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Top 5 Competency Mistakes: How Best to Determine the Competencies for your Organization

September 20, 2011
Did you know that every pro football team has a common language that only the players and coaching staff understand? The language consists of key terms and hand signals that allow the players to immediately understand one another, even when they are in the middle of 70,000 screaming fans trying frantically to get another play off because time is running out. Similarly, competencies serve the same critical role for organizations.

Competencies are the core knowledge, skills, abilities, and motivations required for success at each level in your company. When defined correctly, they can become the centraldriving language for all of your HR programs.
Tom Brady from the New England Patriots is arguably the best quarterback in the NFL because he avoids mistakes. As you establish your competencies, be sure to avoid the following common competency mistakes:

how to decide competencies chart
  1. Too Many Levels 

    Organizations, regardless of size, should have no more than eight competency profiles.

  2. Too Many Competencies

    Long competency lists are impractical. As a rule of thumb, go with six to nine competencies for lower-level positions, nine to twelve for mid-level, and twelve to fifteen for executive-level.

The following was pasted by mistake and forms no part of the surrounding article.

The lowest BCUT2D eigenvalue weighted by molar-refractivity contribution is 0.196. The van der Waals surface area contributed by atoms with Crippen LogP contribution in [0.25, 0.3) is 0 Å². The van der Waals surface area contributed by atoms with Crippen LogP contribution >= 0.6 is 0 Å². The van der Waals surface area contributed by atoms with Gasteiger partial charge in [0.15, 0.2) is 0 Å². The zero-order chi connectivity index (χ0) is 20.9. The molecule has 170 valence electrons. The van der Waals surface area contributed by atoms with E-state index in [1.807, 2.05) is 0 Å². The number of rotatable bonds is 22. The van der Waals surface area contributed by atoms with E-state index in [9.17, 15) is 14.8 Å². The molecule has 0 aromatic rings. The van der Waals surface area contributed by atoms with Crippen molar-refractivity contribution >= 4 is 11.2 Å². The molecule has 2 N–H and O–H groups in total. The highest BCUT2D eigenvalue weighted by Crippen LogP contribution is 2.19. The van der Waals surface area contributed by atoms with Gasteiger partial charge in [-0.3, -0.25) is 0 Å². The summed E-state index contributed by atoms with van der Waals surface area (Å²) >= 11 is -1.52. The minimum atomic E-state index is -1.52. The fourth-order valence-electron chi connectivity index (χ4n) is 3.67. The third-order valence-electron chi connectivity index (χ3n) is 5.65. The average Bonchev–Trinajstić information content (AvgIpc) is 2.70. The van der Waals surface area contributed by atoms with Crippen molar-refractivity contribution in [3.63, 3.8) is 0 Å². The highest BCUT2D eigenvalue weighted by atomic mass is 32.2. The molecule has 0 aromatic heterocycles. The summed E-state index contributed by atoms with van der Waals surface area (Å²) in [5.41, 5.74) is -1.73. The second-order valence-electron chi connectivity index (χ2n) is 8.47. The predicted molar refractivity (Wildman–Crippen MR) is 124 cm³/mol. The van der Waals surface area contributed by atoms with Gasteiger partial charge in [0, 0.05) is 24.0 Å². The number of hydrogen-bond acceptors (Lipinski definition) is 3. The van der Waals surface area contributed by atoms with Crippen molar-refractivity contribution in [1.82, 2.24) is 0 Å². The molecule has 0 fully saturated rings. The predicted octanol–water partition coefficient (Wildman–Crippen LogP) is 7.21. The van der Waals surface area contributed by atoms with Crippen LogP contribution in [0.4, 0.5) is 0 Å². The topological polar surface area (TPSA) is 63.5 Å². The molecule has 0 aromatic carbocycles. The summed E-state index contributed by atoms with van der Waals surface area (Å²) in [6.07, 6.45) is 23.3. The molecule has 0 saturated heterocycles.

3. Run On Competencies

    One competency title containing multiple competency definitions is unusable. Do not jam multiple competencies into one paragraph. Keep them simple and short.

  4. Synonym Competencies

    Different competency names and definitions that mean the same thing are redundant and confusing. Example: Visionary Leadership, Strategic Leadership, and Transformational Leadership. You only need one of them.

  5. Illogical Competency Groupings

    Competency profiles that do not logically build from level to level make career planning difficult.

4 Competencies to Focus on When Hiring or Promoting Leaders

Kevin Klinvex Kevin Klinvex was a founding partner of Select International, acquired by PSI. He is a thought leader in organization-wide hiring and retention programs. His work focused on combining powerful testing and assessment tools with the best in web-based delivery and data tracking. Kevin co-authored the best-selling book, Hiring Great People.